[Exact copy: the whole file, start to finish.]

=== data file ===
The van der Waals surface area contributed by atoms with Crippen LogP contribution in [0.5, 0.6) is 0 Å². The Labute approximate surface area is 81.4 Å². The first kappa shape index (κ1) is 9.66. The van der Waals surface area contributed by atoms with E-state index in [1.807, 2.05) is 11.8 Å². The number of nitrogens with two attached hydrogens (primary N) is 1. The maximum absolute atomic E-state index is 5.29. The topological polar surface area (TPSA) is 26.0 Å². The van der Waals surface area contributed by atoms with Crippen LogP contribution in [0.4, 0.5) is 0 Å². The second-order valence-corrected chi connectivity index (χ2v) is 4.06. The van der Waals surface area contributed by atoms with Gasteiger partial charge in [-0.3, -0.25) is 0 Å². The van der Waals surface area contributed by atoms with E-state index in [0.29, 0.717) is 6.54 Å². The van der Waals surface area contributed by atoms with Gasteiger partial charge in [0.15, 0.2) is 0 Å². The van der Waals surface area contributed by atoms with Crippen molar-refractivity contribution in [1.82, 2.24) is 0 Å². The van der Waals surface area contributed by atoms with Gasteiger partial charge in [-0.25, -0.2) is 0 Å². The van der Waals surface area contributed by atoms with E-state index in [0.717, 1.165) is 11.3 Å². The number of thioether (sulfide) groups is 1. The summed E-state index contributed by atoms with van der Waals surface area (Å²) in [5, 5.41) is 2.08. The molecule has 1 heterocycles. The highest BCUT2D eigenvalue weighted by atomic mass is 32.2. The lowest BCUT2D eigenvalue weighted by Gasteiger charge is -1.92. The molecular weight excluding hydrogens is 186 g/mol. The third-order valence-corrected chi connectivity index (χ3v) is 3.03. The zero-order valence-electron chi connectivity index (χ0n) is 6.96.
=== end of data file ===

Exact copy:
The van der Waals surface area contributed by atoms with Crippen LogP contribution in [0.5, 0.6) is 0 Å². The Labute approximate surface area is 81.4 Å². The first kappa shape index (κ1) is 9.66. The van der Waals surface area contributed by atoms with E-state index in [1.807, 2.05) is 11.8 Å². The number of nitrogens with two attached hydrogens (primary N) is 1. The maximum absolute atomic E-state index is 5.29. The topological polar surface area (TPSA) is 26.0 Å². The van der Waals surface area contributed by atoms with Crippen LogP contribution in [0.4, 0.5) is 0 Å². The second-order valence-corrected chi connectivity index (χ2v) is 4.06. The van der Waals surface area contributed by atoms with Gasteiger partial charge in [-0.3, -0.25) is 0 Å². The van der Waals surface area contributed by atoms with E-state index in [0.29, 0.717) is 6.54 Å². The van der Waals surface area contributed by atoms with Gasteiger partial charge in [0.15, 0.2) is 0 Å². The van der Waals surface area contributed by atoms with Crippen molar-refractivity contribution in [1.82, 2.24) is 0 Å². The van der Waals surface area contributed by atoms with Gasteiger partial charge in [-0.25, -0.2) is 0 Å². The van der Waals surface area contributed by atoms with E-state index in [0.717, 1.165) is 11.3 Å². The number of thioether (sulfide) groups is 1. The summed E-state index contributed by atoms with van der Waals surface area (Å²) in [5, 5.41) is 2.08. The molecule has 1 heterocycles. The highest BCUT2D eigenvalue weighted by atomic mass is 32.2. The lowest BCUT2D eigenvalue weighted by Gasteiger charge is -1.92. The molecular weight excluding hydrogens is 186 g/mol. The third-order valence-corrected chi connectivity index (χ3v) is 3.03. The zero-order valence-electron chi connectivity index (χ0n) is 6.96.